When owners attend this first class without having to worry about controlling their dogs, they can honestly and more comfortably introduce themselves to you and their fellow classmates. This will allow you to engage your clients and understand their learning styles, as well as their overall motive for taking the class. The owner’s introductions will give you clues as what you might expect from their dogs. I often ask owners to introduce themselves, the dog breed and age, and either what they are looking for in the class or something quirky about their dogs.

This lets people ease up and feel more comfortable opening up to a fun and positive class. Search for clues that an owner is chatty and uplifting, or shy and reserved. Do they sound nervous or fearful about how their dog is going to do? You may find in these introductions that some dogs may not be equipped for this specific class, but may be a candidate for private lessons instead. While this step takes only a few minutes, the information that you can gather in this short time will give you important information about the owners, and what you can most likely expect from their dogs. It can also inform a game plan for this specific class, and will allow you to engage and connect with your new owners.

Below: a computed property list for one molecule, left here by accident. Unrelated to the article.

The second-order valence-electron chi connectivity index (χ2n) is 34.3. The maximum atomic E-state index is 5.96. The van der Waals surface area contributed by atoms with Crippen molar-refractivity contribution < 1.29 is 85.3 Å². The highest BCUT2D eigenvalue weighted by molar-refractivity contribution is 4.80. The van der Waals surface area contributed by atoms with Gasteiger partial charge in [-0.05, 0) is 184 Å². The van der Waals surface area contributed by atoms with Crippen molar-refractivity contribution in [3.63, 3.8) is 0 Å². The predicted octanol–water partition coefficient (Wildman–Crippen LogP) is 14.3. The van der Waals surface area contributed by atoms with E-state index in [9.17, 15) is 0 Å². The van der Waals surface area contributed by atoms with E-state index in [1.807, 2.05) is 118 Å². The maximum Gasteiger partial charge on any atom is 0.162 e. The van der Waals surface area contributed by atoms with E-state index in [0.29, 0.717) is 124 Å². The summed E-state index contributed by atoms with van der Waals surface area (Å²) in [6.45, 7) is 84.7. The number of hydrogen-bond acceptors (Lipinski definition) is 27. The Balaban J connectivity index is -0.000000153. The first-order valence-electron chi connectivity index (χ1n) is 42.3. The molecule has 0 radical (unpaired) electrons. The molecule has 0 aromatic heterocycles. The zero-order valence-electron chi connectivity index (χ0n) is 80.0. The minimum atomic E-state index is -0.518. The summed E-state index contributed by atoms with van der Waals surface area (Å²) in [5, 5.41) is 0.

Tools to reach different training styles

This first class allows you to teach owners to think like a dog trainer. We discuss in our classes some of the common errors owners make that prevent them from effectively teaching their dogs, such as: repeating cues, not understanding generalization, motivations for dogs, inconsistency, and clicker training.